Normally, in an irregular sea-state, the mean wind direction and the mean direction of wave propagation are correlated. Hence, the wave loads and the turbulent wind loads on the structure tend to be somewhat unidirectional in most cases. However, we are focusing on the lightly damped lateral tower vibration rather than the along-wind response of the tower with relatively strong aerodynamic damping. Thus, the most conservative load combination is considered in this study, i.e., the wave loads are acting on the tower in the lateral direction perpendicular to the mean wind velocity, in order to fully excite the lateral tower vibration. There is also a clear physical explanation for this load combination. Due to the relatively shallow water, the waves are occasionally refracted tending to propagate orthogonal to the level curves of the sea bottom, meaning that sometimes the direction of wave propagation may take place orthogonal to the mean wind velocity. This load scenario is not expected to take place as often as the unidirectional case. However, considering an offshore wind farm with many wind turbines, there is a high chance that at all times there is a certain amount of wind turbines under such a scenario. The related parameter values used in the aerodynamic and wave loads simulation are also listed in Table 1. In , wave measurements were carried out at the German North Sea coast, where the water depth is 29 m. During a severe storm surge on 2 October 2009, the measured significant height was 5.23 m. This data to some extent justify the significant wave height we use (Hs = 2 m) for the 20-m water depth in the simulations. Extensive load cases with different combinations of V0 and Hs (correlated with each other) are not considered in the present study.
4.2. Gear-Driven Wind Turbine
Firstly, simulations are performed considering a gear-driven wind turbine with gear ratio N = 97, which is in accordance with the NREL 5-MW wind turbine. In this case, the rotational speed of the generator is almost N times that of the rotor, and the magnitude of the generator torque is reduced by N times comparing with the aerodynamic torque acting at the rotor. The performance of the wind turbine system is almost the same whether the number of gear stages is odd or even, as long as the gear ratio N is unchanged. Therefore, only the results of the wind turbine with odd-numbered gear stages are illustrated.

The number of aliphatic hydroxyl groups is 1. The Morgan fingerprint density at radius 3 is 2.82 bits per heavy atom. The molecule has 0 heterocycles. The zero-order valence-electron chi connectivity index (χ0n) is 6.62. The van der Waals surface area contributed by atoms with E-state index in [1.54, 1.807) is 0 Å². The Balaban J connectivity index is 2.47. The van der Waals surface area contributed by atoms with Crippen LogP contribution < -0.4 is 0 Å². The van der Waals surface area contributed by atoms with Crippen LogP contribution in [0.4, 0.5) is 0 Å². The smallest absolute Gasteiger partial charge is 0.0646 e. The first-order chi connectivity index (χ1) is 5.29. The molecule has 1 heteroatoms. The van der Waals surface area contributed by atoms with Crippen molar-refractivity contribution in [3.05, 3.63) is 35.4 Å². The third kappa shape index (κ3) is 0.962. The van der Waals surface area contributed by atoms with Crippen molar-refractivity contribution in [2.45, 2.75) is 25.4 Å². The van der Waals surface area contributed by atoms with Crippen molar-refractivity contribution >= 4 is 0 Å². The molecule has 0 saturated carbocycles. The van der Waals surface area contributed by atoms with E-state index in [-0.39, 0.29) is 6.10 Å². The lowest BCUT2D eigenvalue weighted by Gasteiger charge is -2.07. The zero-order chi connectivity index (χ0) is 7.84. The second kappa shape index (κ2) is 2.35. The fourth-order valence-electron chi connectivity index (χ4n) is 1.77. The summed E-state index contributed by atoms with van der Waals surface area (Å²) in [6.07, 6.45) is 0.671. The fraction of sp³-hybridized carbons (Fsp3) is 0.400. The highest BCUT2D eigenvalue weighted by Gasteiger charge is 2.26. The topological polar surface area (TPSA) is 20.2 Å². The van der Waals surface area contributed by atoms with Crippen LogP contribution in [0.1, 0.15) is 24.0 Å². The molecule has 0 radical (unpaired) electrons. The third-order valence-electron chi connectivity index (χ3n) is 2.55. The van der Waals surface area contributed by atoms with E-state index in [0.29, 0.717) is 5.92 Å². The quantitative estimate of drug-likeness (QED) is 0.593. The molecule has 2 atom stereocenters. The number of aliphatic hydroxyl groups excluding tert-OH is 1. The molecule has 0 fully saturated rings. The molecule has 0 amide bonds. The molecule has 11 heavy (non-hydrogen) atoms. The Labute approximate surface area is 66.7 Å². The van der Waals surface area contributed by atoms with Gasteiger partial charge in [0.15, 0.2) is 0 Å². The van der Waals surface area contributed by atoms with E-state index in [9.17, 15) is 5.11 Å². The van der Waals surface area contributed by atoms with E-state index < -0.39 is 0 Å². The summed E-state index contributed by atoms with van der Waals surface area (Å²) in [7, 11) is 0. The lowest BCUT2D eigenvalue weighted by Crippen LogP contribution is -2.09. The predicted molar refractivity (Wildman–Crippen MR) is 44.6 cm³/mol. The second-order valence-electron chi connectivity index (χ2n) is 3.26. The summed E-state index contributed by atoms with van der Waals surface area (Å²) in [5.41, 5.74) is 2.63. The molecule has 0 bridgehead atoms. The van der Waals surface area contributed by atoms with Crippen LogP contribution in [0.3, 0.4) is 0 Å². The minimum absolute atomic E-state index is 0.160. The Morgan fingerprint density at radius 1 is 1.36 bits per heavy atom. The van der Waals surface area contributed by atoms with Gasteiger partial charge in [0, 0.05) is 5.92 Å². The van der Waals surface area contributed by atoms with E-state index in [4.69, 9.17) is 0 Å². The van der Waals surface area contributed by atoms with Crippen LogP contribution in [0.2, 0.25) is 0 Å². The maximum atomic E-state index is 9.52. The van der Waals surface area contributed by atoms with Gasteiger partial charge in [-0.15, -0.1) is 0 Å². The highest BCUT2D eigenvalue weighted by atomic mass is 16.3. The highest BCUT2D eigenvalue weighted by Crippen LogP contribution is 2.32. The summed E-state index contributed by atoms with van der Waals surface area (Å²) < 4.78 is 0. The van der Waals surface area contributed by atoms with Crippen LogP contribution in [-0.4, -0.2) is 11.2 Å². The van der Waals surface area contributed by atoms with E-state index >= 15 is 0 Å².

By setting the weighting factor W = 0.5, meaning the same importance is placed on mitigating the tower vibration, and keeping the smoothness of the power output, the gain factor ca is determined as ca = 2.0 × 104 Ns in order to minimize the performance criterion J(ca) in Equation (22). The following figures compare the performance of the wind turbine system with the basic controller and with the active generator controller. Figure 8 shows the lateral tower top displacements q8(t) in both the time and frequency domain, where the blue line denotes the responses without active generator control and the red line with active generator control. There is a reduction of 17.8% in the maximum responses and a reduction of 37.6% in the standard deviations. For both cases, the same static displacement equal to −0.057 m is observed. This is caused by the mean value of the tower torque, which is equal to the negative mean value of the aerodynamic torque at the rotor, i.e., E[f9(t)] = −E[f12(t)], as explained by Equation (11). The FFT of the response q8(t) is presented in Figure 8b. For a system without active generator control, a clear peak corresponding to the tower eigenfrequency (around 1.76 rad/s) is observed without other visible peaks, owing to the fact that very low aerodynamic damping takes place in this mode. This peak is reduced to approximately by the active generator torque due to the introduced damping matrix in Equation (25). Further, it is observed that base moment of the tower in lateral direction is effectively suppressed, as well, with the standard deviation reduced from 5.12 × 106 to 3.32 × 106 Nm and the maximum value reduced from 19.63 × 106 to 15.40 × 106 Nm. The stress at the tower base in the lateral direction is calculated accordingly. There is a reduction of 35.2% (6.80 to 4.41 Mpa) in the standard deviation and a reduction of 21.6% (26.07 to 20.44 Mpa) in the maximum response, which means the fatigue lives of the tower and the foundation are effectively increased by active control.